Monday, June 15, 2015

Jurassic World, Madame Bovary, Live from New York!, Love at First Fight

Jurassic World
Madame Bovary

Live From New York!
Love at First Fight

Capsules on a mostly poor week of movies:

To quote the late B.B. King, the thrill is gone from the Jurassic franchise. The latest installment, "Jurassic World," clocks in at 2:03, and the extra three minutes involve waiting for Vincent D'Onofrio to lumber over to his mark. It's essentially a Godzilla picture, with so many laughable scenes of humans successfully running away from dinosaurs I stopped counting. Even the supposedly state-of-the-art special effects underwhelm; most of the chases look like they were filmed on green screens. 

We don't get good characters like those played in the original by Laura Dern and Jeff Goldblum and Sam Neill (I even remember Wayne Knight's death by velociraptor). Instead, Bryce Dallas Howard, she of the resting bitch face (as with Adam Driver, there's got to be a reason she gets the same part in "The Help" and "50/50" and here), plays a humorless park exec charged with watching her two nephews but preoccupied with the genetically super-sized new dino "Indominus Rex." Chris Pratt continues to be the best thing about bad blockbusters as the raptor whisperer who will thwart D'Onofrio and B.D. Wong's nefarious plan and save Howard and the two bros. He fills out a pair of jeans quite nicely, and director Colin Trevorrow (for whom I had higher hopes after the terrific "Safety Not Guaranteed") cuts to his backside whenever Howard mentions "an asset out of containment." Yee-haw!

The pick of the week is Sophie Barthes' living, breathing film of "Madame Bovary," with a lead performance by Mia Wasikowska that reinforces, by contrast, the simpering inanity of Carey Mulligan's turn in the recent "Far from the Madding Crowd." That's not to say Flaubert's protagonist is any more resolute or less trollopy than Hardy's. I like that her love interests - a romantic, long-haired law clerk (Ezra Miller) and a louche marquis (sexy Logan Marshall-Green) - represent only escape from her marriage to the country doctor Charles (Henry Lloyd-Hughes), not clear alternative directions. And I like that Barthes doesn't rely on the crutch of turning Emma's husband into an ogre (as in the recent "Effie Gray"). It's harder to make us feel sympathy for a character animated only by un-nameable desires and vague ennui. That we do is credit to the gifted Wasikowska - watch how tightly she grips Charles' hand for their first post-nuptial kiss, as if willing the marriage to fulfill her - and to Rhys Ifans (my way-outside-the-box pick for best actor of 2011 in "Mr. Nice"), deliciously insidious as Monsieur Lheureux, a purveyor of luxury goods who extends Emma unlimited credit upon her arrival but in time insists that she begin to pay.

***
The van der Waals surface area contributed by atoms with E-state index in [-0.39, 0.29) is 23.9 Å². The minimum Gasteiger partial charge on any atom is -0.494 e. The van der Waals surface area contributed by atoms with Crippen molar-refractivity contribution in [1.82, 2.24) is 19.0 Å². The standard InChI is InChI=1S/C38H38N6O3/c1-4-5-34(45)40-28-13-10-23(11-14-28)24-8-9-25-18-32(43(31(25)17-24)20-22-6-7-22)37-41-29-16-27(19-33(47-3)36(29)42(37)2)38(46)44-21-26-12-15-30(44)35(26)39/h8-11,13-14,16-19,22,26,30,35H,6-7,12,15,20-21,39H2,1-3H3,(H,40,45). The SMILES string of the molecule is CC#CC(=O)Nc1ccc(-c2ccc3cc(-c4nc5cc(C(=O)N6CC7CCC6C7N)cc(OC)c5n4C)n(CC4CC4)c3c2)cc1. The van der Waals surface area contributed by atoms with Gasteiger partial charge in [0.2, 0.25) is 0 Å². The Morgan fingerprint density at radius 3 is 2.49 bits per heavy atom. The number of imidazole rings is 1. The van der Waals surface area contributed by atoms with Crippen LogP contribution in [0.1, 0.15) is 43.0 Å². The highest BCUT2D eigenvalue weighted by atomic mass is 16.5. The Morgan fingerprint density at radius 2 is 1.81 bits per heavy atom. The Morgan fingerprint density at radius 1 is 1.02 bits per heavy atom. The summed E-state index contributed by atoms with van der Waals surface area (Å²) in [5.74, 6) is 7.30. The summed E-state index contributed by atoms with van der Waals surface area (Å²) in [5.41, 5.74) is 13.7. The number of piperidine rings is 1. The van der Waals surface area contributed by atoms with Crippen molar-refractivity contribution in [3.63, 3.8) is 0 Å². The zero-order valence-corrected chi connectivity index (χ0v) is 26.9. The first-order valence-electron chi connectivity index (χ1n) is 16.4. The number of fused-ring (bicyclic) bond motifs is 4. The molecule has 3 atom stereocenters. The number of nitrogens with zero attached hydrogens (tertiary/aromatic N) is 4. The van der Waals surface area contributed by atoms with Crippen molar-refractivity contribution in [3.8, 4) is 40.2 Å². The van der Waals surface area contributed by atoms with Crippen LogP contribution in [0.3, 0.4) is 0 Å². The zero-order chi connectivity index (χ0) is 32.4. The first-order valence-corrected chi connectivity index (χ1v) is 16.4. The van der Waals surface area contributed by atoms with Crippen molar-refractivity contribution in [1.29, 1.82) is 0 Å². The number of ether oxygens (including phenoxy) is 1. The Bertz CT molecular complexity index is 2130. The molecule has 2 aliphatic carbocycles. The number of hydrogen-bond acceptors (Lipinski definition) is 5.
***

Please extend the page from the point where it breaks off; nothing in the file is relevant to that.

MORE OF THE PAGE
A serious discommendation for the insultingly underfed 81-minute documentary "Live From New York!", about "Saturday Night Live." It feels especially unnecessary in the wake of the 40th-anniversary specials that wallpapered NBC not long ago. The tone is reverential (exactly wrong for its subject), the interviews unfocussed, the lack of organizational structure glaring. You'd want two things from an SNL doc: classic clips, and juicy behind-the-scenes anecdotes. "Live From New York!" offers way too little of either.

Finally, thumbs down for Thomas Cailley's intermittently amusing French import "Love at First Fight," about Madeleine (Adѐle Haenel), a nihilistic young woman intent on enduring the grueling training course required of enlistees in the army's parachute dragoon regiment, and Arnaud (Kévin Azaïs), the aimless young carpenter building her parents an outdoor hut who decides to follow her to boot camp. It has its moments, in particular a first kiss that extends into a scene of raw, surprisingly potent sensuality. But the punchy soundtrack - I especially like Kostrok's "Right Now (Yuksek Remix)," featured in the trailer - keeps threatening to kick the movie into a higher gear that never comes. And a bizarre focus on the eating of animals not meant for human consumption leaves a nasty aftertaste.

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